September 20, 2017
By Paul Jasiura
Disabled persons in Ontario are eligible for income support benefits through the Ontario Disability Support Program (ODSP). In order to ensure that only people in need receive the benefits, there is a limit on the assets owned by the recipients and on the income recipients may have from other sources. These limits have been slow to change and for years, people have argued that the rules were out of date. To its credit, the Ontario government has listened.
Effective September 1st, 2017, amendments to Ontario Regulation 222/98 (the “Regulation”) under the Ontario Disability Support Program Act, 1997 will affect who is entitled to income support and change the way in which the assets of disabled Ontarians are managed.
The changes brought about by the Regulation increased the limit of non-exempt assets for disabled persons receiving ODSP by 800% from $5,000 to $40,000, plus $10,000 for a spouse, up from $2,500. The additional $500 for other dependants remains the same.
This means that a person with a spouse and two children can receive ODSP even if they have up to $51,000 in savings or other assets on top of the excluded assets, like a home or car.
The limit for payments received from a trust or life insurance policy, or gifts or other voluntary payments, was raised by $4,000 so people can now receive up to $10,000 in these payments each year without affecting their income calculation or eligibility for income support.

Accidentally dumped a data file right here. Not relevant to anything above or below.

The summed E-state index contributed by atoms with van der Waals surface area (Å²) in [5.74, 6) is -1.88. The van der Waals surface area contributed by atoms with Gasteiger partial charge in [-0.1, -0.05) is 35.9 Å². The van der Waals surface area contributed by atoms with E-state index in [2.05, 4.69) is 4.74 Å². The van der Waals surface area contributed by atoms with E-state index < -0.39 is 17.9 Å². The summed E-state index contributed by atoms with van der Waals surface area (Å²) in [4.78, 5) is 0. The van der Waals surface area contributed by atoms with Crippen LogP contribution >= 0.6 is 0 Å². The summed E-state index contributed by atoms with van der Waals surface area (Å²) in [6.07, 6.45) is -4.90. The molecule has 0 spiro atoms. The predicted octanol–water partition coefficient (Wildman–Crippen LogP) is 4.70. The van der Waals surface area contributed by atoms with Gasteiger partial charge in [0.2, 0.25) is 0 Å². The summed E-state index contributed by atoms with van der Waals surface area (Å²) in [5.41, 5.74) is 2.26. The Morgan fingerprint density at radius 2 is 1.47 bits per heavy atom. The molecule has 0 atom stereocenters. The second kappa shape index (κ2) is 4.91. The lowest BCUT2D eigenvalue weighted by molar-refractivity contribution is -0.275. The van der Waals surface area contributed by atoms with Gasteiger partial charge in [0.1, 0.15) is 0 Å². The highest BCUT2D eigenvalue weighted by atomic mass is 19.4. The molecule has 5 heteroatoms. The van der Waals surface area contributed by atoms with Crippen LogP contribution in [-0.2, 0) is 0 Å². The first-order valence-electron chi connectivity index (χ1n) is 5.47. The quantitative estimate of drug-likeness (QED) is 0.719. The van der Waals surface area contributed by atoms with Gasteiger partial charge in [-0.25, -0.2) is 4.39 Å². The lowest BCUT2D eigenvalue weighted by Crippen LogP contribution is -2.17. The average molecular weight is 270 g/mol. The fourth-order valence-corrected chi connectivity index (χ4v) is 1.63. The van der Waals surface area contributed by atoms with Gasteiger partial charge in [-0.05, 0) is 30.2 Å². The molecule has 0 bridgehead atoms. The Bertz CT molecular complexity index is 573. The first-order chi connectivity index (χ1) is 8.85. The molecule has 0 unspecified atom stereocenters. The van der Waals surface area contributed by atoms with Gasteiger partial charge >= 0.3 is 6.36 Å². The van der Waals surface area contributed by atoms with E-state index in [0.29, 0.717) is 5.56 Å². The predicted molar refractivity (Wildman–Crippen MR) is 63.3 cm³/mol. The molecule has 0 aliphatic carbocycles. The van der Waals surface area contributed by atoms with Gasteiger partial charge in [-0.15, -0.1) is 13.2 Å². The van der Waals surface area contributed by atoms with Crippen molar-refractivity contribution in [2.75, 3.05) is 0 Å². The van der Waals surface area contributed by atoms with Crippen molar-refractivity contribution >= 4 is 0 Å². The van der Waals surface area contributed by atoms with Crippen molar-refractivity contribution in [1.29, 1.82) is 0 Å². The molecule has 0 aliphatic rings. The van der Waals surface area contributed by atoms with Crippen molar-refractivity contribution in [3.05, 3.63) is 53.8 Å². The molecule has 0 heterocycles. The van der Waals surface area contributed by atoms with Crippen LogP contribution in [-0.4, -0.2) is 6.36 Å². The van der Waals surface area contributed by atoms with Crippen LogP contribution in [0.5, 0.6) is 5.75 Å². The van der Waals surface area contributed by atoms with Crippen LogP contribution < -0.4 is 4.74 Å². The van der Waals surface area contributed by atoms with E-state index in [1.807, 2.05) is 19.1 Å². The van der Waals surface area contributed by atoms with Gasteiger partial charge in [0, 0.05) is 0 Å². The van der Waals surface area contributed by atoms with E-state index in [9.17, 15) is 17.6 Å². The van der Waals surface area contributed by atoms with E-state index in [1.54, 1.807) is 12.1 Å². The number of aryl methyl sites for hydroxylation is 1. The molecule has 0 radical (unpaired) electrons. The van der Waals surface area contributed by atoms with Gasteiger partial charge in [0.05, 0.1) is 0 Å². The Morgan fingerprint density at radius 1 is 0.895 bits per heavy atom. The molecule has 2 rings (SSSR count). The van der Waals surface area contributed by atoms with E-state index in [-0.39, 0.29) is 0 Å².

The amendments also added a new income exemption for gifts or voluntary payments to a person receiving ODSP to help them purchase a car or a house, or to cover first and last month’s rent.
Furthermore, the amendments removed the $100,000 cap on awards of damages by revoking subsection 43(2) of the Regulation, so that people will no longer lose their ODSP when they receive the compensation listed below for devastating losses in the family:
41. 13 Subject to subsection 43 (5), an amount received as compensation for non-economic loss under section 46 of the Workplace Safety and Insurance Act, 1997 or section 42 of the Workers’ Compensation Act…
43 (1) 4. Subject to subsections (3) and (5), an amount received as damages or compensation for,
i. pain and suffering as a result of injury to or the death of a member of the benefit unit, or
ii. expenses actually and reasonably incurred or to be incurred as a result of injury to or the death of a member of the benefit unit.
43 (1) 4.1 Subject to subsection (5), an amount received as an award for damages under clause 61 (2) (e) of the Family Law Act to compensate for loss of guidance, care and companionship as a result of death or injury.
Note, however, that there is still a $100,000 cap on disability trusts which can be set up from monies received from an inheritance or life insurance. Any amount above that will count towards a person’s assets, affecting their ODSP eligibility.
While the cap on disability trusts remains in place, the increased prescribed asset limit can allow for an increase in payments allowed out of these trusts, or out of the standard “Henson Trusts” which have no cap. As well, the new “gift” income exemption will give people greater access to funds and support when they need it most, without affecting their ODSP benefits.
These updates will make it easier for more disabled Ontarians and their families to meet their basic needs in the face of ever-rising expenses, while also given them a chance to save money, live more comfortably and escape the confines of a mere subsistence living.